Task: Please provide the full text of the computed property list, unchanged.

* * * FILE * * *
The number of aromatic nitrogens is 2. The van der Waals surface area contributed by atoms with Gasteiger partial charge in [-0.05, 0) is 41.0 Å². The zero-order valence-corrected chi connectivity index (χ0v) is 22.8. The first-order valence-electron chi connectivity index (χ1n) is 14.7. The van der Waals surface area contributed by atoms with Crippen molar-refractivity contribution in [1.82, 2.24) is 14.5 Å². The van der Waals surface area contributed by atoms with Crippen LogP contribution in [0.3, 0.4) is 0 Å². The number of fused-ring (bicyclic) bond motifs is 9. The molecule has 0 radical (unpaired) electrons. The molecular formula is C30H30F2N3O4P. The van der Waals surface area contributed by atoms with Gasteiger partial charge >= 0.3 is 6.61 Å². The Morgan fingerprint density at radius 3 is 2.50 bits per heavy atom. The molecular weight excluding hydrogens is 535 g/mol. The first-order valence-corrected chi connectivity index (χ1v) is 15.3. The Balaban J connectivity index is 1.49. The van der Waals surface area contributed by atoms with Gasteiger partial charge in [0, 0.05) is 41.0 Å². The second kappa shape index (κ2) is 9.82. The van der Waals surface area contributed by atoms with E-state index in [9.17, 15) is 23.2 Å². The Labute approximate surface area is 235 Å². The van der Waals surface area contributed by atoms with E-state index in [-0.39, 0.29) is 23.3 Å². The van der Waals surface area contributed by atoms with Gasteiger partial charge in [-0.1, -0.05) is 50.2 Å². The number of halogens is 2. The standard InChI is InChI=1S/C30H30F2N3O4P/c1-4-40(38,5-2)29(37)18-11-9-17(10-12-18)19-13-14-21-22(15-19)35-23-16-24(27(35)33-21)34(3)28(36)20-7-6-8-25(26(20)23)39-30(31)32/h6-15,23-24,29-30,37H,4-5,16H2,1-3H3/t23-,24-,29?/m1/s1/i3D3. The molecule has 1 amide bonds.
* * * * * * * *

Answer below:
The number of aromatic nitrogens is 2. The van der Waals surface area contributed by atoms with Gasteiger partial charge in [-0.05, 0) is 41.0 Å². The zero-order valence-corrected chi connectivity index (χ0v) is 22.8. The first-order valence-electron chi connectivity index (χ1n) is 14.7. The van der Waals surface area contributed by atoms with Crippen molar-refractivity contribution in [1.82, 2.24) is 14.5 Å². The van der Waals surface area contributed by atoms with Crippen LogP contribution in [0.3, 0.4) is 0 Å². The number of fused-ring (bicyclic) bond motifs is 9. The molecule has 0 radical (unpaired) electrons. The molecular formula is C30H30F2N3O4P. The van der Waals surface area contributed by atoms with Gasteiger partial charge >= 0.3 is 6.61 Å². The Morgan fingerprint density at radius 3 is 2.50 bits per heavy atom. The molecular weight excluding hydrogens is 535 g/mol. The first-order valence-corrected chi connectivity index (χ1v) is 15.3. The Balaban J connectivity index is 1.49. The van der Waals surface area contributed by atoms with Gasteiger partial charge in [0, 0.05) is 41.0 Å². The second kappa shape index (κ2) is 9.82. The van der Waals surface area contributed by atoms with E-state index in [9.17, 15) is 23.2 Å². The Labute approximate surface area is 235 Å². The van der Waals surface area contributed by atoms with E-state index in [-0.39, 0.29) is 23.3 Å². The van der Waals surface area contributed by atoms with Gasteiger partial charge in [-0.1, -0.05) is 50.2 Å². The number of halogens is 2. The standard InChI is InChI=1S/C30H30F2N3O4P/c1-4-40(38,5-2)29(37)18-11-9-17(10-12-18)19-13-14-21-22(15-19)35-23-16-24(27(35)33-21)34(3)28(36)20-7-6-8-25(26(20)23)39-30(31)32/h6-15,23-24,29-30,37H,4-5,16H2,1-3H3/t23-,24-,29?/m1/s1/i3D3. The molecule has 1 amide bonds.